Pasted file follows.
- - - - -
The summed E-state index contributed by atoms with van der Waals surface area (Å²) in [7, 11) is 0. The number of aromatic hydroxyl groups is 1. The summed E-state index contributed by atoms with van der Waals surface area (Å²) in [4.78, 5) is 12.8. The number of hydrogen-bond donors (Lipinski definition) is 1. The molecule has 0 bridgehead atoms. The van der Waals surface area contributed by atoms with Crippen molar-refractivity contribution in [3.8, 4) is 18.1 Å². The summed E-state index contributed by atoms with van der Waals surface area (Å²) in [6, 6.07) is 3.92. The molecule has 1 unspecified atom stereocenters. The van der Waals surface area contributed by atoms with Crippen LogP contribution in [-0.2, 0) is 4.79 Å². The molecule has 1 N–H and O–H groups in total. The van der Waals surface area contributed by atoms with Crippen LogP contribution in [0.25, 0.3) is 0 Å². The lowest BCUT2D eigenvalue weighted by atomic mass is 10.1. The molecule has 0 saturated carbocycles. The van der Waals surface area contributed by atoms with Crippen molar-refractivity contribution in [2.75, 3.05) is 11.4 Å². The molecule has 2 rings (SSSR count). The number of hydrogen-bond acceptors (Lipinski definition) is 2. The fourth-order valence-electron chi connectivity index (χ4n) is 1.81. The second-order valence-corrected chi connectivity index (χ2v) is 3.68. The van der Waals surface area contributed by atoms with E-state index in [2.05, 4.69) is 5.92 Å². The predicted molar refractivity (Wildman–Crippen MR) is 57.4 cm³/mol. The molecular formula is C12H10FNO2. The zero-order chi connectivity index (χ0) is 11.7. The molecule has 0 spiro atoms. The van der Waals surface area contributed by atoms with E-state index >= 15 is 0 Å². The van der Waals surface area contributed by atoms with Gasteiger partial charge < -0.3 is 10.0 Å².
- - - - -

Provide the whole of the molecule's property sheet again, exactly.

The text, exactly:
The summed E-state index contributed by atoms with van der Waals surface area (Å²) in [7, 11) is 0. The number of aromatic hydroxyl groups is 1. The summed E-state index contributed by atoms with van der Waals surface area (Å²) in [4.78, 5) is 12.8. The number of hydrogen-bond donors (Lipinski definition) is 1. The molecule has 0 bridgehead atoms. The van der Waals surface area contributed by atoms with Crippen molar-refractivity contribution in [3.8, 4) is 18.1 Å². The summed E-state index contributed by atoms with van der Waals surface area (Å²) in [6, 6.07) is 3.92. The molecule has 1 unspecified atom stereocenters. The van der Waals surface area contributed by atoms with Crippen LogP contribution in [-0.2, 0) is 4.79 Å². The molecule has 1 N–H and O–H groups in total. The van der Waals surface area contributed by atoms with Crippen LogP contribution in [0.25, 0.3) is 0 Å². The lowest BCUT2D eigenvalue weighted by atomic mass is 10.1. The molecule has 0 saturated carbocycles. The van der Waals surface area contributed by atoms with Crippen molar-refractivity contribution in [2.75, 3.05) is 11.4 Å². The molecule has 2 rings (SSSR count). The number of hydrogen-bond acceptors (Lipinski definition) is 2. The fourth-order valence-electron chi connectivity index (χ4n) is 1.81. The second-order valence-corrected chi connectivity index (χ2v) is 3.68. The van der Waals surface area contributed by atoms with E-state index in [2.05, 4.69) is 5.92 Å². The predicted molar refractivity (Wildman–Crippen MR) is 57.4 cm³/mol. The molecular formula is C12H10FNO2. The zero-order chi connectivity index (χ0) is 11.7. The molecule has 0 spiro atoms. The van der Waals surface area contributed by atoms with E-state index >= 15 is 0 Å². The van der Waals surface area contributed by atoms with Gasteiger partial charge < -0.3 is 10.0 Å².